The work ends with a big ensemble number with partner dancing before fading back to the initial image of walking the dark streets in hope and apprehension, joy and despair.

Choreography by Jelon Vieira
Music by Luciano Salvador Bahai
Costumes by Mary Jane Marcasiano
Lighting by Kim Palma
Choreography assistance by Carlos Dos Santos
Dancers: Alegria, Francis Baiardi, Alex Brito, Cabelo, Guilherme Duarte, Fogo, Claudia Guedes, Darlan Jesus, Anette Leite, Macarrão, Ágatha Oliveira, Clodonaldo Santana, Janete Santana
Musicians: Tote Gira (lead guitar), Edmilson Pereira Santos (bass guitar, keyboard), Eduardo Pereira Santos (percussion), Marcelo Oliveira Santos (percussion)

Eleuther

Eleuther is a solo turn for Matias Santiago, who also choreographed the work. This was a work that, even before it was done, left no doubt that both he and DanceBrazil as a whole are superior talents.

Mr. Santiago begins the work spread on the ground in a stark spotlight. He begins to move. The movement quality in this work was radically different than that in the previous work, which just shows that DanceBrazil has range as well as depth. He was so flexible he might as well have been made of rubber. His movement was fluid. His stillness was precise. All of this was inspired by a Puerto Rican tree frog, Eleutherodactylus Coqui. The frog and the person were simultaneously visible. Mr. Santiago seemed to be able to isolate every part of his body, including some that one does not normally think of as separate parts. All in all, Mr. Santiago was one tour de force frog.

Choreography and costume: Matias Santiago
Music: Sérgio Nogueira
Lighting: Fabio Espírito Santo/Kim Palma
Performed by Matias Santiago
Eleuther was originally choreographed for the Andanza Dance Company of Puerto Rico.

Missão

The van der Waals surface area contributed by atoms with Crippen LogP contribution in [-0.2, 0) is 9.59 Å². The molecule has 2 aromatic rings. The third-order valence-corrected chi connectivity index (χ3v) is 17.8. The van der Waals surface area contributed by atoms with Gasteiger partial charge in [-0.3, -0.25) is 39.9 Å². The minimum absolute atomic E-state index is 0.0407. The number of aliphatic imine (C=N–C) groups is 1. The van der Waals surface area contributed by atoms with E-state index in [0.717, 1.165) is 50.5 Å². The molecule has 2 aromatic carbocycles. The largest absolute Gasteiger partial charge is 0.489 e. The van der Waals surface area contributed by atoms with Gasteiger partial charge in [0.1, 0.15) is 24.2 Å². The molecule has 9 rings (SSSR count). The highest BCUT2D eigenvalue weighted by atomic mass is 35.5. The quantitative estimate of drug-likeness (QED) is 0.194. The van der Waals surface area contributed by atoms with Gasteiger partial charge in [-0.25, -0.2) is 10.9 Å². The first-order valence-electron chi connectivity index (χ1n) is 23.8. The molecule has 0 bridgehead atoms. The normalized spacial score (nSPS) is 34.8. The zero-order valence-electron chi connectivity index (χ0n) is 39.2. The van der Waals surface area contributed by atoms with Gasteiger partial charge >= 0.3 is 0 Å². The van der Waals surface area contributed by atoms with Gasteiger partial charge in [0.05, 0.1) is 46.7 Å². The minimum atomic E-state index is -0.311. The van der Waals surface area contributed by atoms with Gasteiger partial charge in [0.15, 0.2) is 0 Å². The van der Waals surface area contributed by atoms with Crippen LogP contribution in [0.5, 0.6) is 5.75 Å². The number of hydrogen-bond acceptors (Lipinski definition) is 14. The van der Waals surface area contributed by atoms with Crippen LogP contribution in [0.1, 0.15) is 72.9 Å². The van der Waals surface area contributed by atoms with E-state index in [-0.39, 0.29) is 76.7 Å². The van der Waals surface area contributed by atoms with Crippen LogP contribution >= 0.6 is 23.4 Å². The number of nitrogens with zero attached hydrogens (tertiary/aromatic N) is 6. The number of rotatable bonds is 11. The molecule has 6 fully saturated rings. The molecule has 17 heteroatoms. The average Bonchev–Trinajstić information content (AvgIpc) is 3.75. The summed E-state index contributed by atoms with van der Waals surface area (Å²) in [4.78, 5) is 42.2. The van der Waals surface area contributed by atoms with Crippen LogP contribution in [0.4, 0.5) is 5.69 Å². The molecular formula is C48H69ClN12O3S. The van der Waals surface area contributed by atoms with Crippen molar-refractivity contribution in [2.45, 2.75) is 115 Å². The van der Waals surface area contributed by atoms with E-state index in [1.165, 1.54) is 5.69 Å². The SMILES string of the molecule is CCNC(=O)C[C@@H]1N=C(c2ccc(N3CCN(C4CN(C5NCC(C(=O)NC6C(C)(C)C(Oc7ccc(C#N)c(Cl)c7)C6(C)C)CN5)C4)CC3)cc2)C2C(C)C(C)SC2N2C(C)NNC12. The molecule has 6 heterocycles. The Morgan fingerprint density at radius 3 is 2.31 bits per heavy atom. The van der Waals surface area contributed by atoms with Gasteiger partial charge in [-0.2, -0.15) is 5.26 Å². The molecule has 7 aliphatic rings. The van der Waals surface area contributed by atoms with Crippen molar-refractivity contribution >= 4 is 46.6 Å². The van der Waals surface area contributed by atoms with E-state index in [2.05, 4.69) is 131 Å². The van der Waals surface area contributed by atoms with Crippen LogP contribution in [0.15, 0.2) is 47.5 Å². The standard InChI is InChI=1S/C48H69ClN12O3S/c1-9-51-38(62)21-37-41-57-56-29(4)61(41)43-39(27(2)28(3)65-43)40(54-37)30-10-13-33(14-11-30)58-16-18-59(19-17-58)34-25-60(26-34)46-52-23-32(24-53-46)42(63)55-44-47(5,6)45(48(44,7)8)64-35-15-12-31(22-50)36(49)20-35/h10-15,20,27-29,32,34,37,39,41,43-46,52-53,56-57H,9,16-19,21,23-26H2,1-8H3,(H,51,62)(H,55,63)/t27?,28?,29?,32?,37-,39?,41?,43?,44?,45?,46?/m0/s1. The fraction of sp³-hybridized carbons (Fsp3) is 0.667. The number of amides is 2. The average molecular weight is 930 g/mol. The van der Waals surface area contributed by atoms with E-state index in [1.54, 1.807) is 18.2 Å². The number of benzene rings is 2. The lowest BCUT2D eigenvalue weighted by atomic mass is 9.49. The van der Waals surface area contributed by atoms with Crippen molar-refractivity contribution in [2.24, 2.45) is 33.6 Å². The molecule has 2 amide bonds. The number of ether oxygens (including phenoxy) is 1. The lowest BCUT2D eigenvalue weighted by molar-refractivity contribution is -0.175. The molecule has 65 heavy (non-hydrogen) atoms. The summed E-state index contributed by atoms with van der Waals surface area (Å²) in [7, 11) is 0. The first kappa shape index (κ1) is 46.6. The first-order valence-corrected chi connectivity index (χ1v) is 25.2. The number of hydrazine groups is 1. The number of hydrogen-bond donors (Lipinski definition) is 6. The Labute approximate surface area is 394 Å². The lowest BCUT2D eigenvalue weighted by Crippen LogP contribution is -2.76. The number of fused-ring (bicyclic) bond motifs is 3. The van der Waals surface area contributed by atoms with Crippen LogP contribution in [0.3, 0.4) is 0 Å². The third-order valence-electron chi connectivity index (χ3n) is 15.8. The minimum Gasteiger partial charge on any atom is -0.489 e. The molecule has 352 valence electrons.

DanceBrazil is known for incorporating Capoeira into their works. Missão presented endless variations on the style. Initially, these variations were abstractions of and modern dance-influenced forms of Capoeira. The work next moved into a section where the Capoeira looked more like actual Capoeira, but was slow and stylized. In a particularly well done bit of choreography in this section, one dancer would interact with one other, and then would be handed off to the next dancer. The work next moved to an ensemble section which used both partitioned and synced full-stage groupings. The endlessly transforming patterns were a visual feast. Next the work speeds up and adds color to the dancers' skirts and pants. The women also wore great, colorful patterned tops that, if sold in stores, might even be able to get New Yorkers to stop wearing black all of the time. Appropriately enough, this is the part of the work where the dancers show just how well they can bounce. The dancers performed with high energy right to the end. The final group pose again contained a hint of the sacred. The dancers took their well deserved bows and then treated the audience to a coda of dancing.

Choreography: Jelon Vieira
Music: Ney Sacramento
Costumes: Mary Jane Marcasiano
Lighting: Kim Palma
Choreographic assistant: Marcos Napoleão
Dancers: Alegria, Francis Baiardi, Alex Brito, Cabelo, Guilherme Duarte, Fogo, Claudia Guedes, Darlan Jesus, Anette Leite, Macarrão, Ágatha Oliveira, Clodonaldo Santana, Janete Santana
Musicians: Tote Gira (lead guitar), Edmilson Pereira Santos (bass guitar, keyboard), Eduardo Pereira Santos (percussion), Marcelo Oliveira Santos (percussion)


DanceBrazil will be at the Joyce from April 20 to May 2, 2004.